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1.3 Installing Go

Before you can actually write any Go code, you will obviously need to install support for it on your platform. The nice thing about Go is that it has versions for Windows, OS X, and Linux. So whatever type of operating system you are running, Go has you covered. In this lesson, I’ll show you how to get set up.

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1.3 Installing Go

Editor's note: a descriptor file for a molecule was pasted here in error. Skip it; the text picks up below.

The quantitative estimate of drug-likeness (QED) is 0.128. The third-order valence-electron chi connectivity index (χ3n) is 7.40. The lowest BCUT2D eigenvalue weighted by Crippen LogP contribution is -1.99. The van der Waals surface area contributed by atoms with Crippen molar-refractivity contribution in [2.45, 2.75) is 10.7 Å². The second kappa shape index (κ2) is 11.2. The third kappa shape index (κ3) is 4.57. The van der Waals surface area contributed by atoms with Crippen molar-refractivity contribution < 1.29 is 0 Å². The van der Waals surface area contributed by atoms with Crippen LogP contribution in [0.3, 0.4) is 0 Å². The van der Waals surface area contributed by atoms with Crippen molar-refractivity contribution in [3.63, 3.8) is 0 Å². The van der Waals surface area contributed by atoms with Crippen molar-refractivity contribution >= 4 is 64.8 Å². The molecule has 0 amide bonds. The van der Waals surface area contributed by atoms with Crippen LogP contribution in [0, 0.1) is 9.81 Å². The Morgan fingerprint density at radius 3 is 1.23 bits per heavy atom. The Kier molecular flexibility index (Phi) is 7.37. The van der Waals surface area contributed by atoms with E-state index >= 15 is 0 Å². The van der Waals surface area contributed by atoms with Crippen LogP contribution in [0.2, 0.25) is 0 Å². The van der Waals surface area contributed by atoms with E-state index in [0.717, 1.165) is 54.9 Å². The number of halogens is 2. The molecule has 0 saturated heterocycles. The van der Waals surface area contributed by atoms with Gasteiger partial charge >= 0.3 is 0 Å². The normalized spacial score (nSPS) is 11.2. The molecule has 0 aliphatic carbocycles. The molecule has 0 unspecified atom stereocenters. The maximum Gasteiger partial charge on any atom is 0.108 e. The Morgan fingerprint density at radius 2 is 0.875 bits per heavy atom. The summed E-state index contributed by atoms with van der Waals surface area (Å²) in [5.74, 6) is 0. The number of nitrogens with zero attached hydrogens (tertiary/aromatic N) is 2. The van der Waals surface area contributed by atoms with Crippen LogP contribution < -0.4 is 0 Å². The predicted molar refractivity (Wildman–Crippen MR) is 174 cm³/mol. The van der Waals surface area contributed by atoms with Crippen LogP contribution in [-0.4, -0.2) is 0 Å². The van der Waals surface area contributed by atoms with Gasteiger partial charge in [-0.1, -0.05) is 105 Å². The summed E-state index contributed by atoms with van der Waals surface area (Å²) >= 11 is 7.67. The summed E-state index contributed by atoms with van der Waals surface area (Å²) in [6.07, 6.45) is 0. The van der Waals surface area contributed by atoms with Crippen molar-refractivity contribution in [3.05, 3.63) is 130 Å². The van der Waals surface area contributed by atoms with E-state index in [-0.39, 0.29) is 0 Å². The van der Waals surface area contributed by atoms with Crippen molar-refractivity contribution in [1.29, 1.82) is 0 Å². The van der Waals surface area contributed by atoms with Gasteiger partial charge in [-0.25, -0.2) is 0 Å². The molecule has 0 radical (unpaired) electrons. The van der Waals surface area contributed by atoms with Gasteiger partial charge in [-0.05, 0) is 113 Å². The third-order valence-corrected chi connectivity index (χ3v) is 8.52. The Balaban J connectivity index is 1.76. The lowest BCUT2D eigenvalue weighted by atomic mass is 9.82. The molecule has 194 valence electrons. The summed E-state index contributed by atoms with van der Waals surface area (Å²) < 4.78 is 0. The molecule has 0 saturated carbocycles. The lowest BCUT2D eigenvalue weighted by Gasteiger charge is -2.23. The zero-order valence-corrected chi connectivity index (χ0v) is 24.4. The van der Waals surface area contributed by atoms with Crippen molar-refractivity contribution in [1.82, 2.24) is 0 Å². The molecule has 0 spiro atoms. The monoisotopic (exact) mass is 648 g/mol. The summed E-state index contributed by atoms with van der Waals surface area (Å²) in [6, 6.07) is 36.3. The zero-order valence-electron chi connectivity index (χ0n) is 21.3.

The first thing that we're gonna do is actually have to download and install support for Go on our machine. Now there are a number of different package installation programs on a number of different platforms out there. And if that's the method that you would like to use to install Go then by all means you can absolutely do that. But I'm gonna keep it fairly straightforward and use the lowest common denominator by heading over to Now over on the right side of the screen you're gonna see this Download Go button. I'm simply gonna click on that, it's gonna take me to the Downloads page. Now on this page you're gonna see there is support for a number of different platforms. So if you're following along on Windows or Linux, that's absolutely fine. You can use one of those installers. But for me I'm using Apple Os X. So what you would simply do is click on whichever platform you need. In my case, like I said, it would be Os X, and it would download and install or package for you. Now for the most part, these installation packages are fairly straightforward and are going to install everything that you need to get up and running. Including path environment variable changes and things like that so that you can reference Go from anywhere on the command line. So once you have gone through that installation process, we need to verify that we have Go installed. And we need to make sure what version that we are currently running. Now the most current version as of the time of this recording is 1.7.1. So I would always recommend to use the latest and greatest version when it comes to these types of things. But if you're somewhere close to that, then you should be able to follow along just as easily. Because a lot of the things that I'm going to talk about are going to be very fundamental aspects of the language and the standard library. And it's not really gonna change very much. If it does, then you obviously will need to look up some of the documentation to figure out what changed and maybe upgrade to the latest version. But for the most part you should be able to follow along fairly simply. So in order to verify what version and if we have everything installed correctly, I'm simply going to open up my terminal as you can see here. And I'm simply gonna type in the command go version. Now if you have everything installed at this point, then you should get back a response that says go version and then the version that you are running. And as I mentioned before, I'm running the latest version, which is 1.7.1. So if you have this installed and you see this, then you're ready to go. So the first thing that we should probably do then is talk a little bit about the structure of Go applications and how we can actually start to build very simple applications. And show you the structure of how we're going to be doing this going forward. So the way that we're gonna do that is I'm simply going to open up my text editor, and as I mentioned before I'm using Atom. And we need to start specifying what it is we're trying to do or go over the structure of a very simple Go application. So the first thing that I'm gonna do is I'm actually gonna specify that this is Go, since Atom does have syntax highlighting for the Go programming language. So now at this point I can start to write my application. So let's go through something very simple and very boilerplate. Now the beginning of every Go application needs to start with a package declaration. And a package declaration is one of the ways that Go structures code and is able to almost namespace it, if you want to call it that way. So you can kind of keep things separate in different locations, logically speaking. So that you can reference different functions or things that you might be exporting to make available through libraries or something like that. So the first thing that we need to do is specify a package and we need to give it a name. Now we're writing an executable program right now. Now you can also create libraries, but we're gonna save that for another course. When you're creating an executable application, you are going to specify that your package is main. So this is a requirement of Go, that every executable application begins with a package main so that we know that this is the entry point of our application. Also, a requirement of creating applications or executables within Go is we need to have a main function. And we're gonna go through functions in a lot more detail later on, but for now just kind of follow along. So functions are declared within Go very similarly to how they are in JavaScript with the func keyword. And then we need to specify a name as well as an argument list. So the entry point function for all Go programming applications is going to be main. Now we're not gonna pass in any parameters at this point, so we're just gonna leave open and closed parentheses. And then we're going to do open and closed curly brackets. And now this is gonna be the main skeleton that you're gonna see over and over throughout this course. You're gonna have a package declaration of main and then you're gonna have some sort of main function. And then from there on that's where things start to stray, and we'll go over a lot of different things as we go. Now there are some global pieces of functionality that we can go through and use within the Go programming language in an application like this. Things like print line, there is a print line kind of global method or global function if you want. But what you're gonna see very often is that we are going to be needing to import libraries to use reusable functionality. And I'm gonna show you how to do that just because we're gonna be doing that for the rest of the course. So the way that we're going to import packages is through the import keyword. And then we're gonna use open and close parentheses on separate lines like this. Now one thing you're going to know when you start to build and compile Go applications is that the compiler is very picky. If you don't specify a main package, it's going to complain. And a lot of things you're gonna see throughout this course that might be warnings with other compiled languages are actually errors. And will cause build failures in the Go programming language, which I happen to think is a very good thing. So we're gonna import a very well known package called fmt. So depending on who you're listening to or what you're reading, you might see this referred to as format or you might hear this referred to as [SOUND]. But either way, I'm gonna refer to this as format, and this is a very useful library In order to be able to print things to the screen. So in my main function I simply want to print a hello world string so that we can see that our application is actually running. So I'm going to say fmt.printline. So PrintLn is kind of the basic print line function. So I can enter something in here, some string, and print it out to the screen. So I'm simply gonna say, hello world, just like that. So now I'm gonna save this and I want to save this into some sort of directory. I already have a Go directory here, but you can save it wherever you would like. So I'm gonna save this as helloworld.go. So go is kind of that extension that's going to identify Go programming application files. But you could save them as other things if you would like. But I would definitely stick with the standard of helloworld.go. So from this point now we have our source code, but we need to compile it. Cuz remember, Go is a compiled language. So we need to build our source code. So I'm gonna come down to my command line. You can do this through extensions on your text editor if you have them. Or you can simply go over to a terminal and do the same thing. I'm gonna call go build and I wanna build HelloWorld.go. And I'm gonna hit Enter. Now if everything goes well, you should see nothing show up after that. If there are problems with formatting or syntax, you will get errors down here, which are fairly descriptive, which we'll see later on. So now from this point, as you can see, I have a hello world executable here. And if I do an ls command here, you're gonna see that I have my executable application. And I'm simply going to run that now with helloworld. So if I do that, you're gonna see the string hello world printed out to the screen. And now you have successfully written your first Go application. So we've gone through the process of installing Go and writing our very first application, but this is very simple. And we need to learn a few of the basics of the language before we can start diving into something like building a web server. And ultimately creating some sort of web application. And that's where we're gonna start next.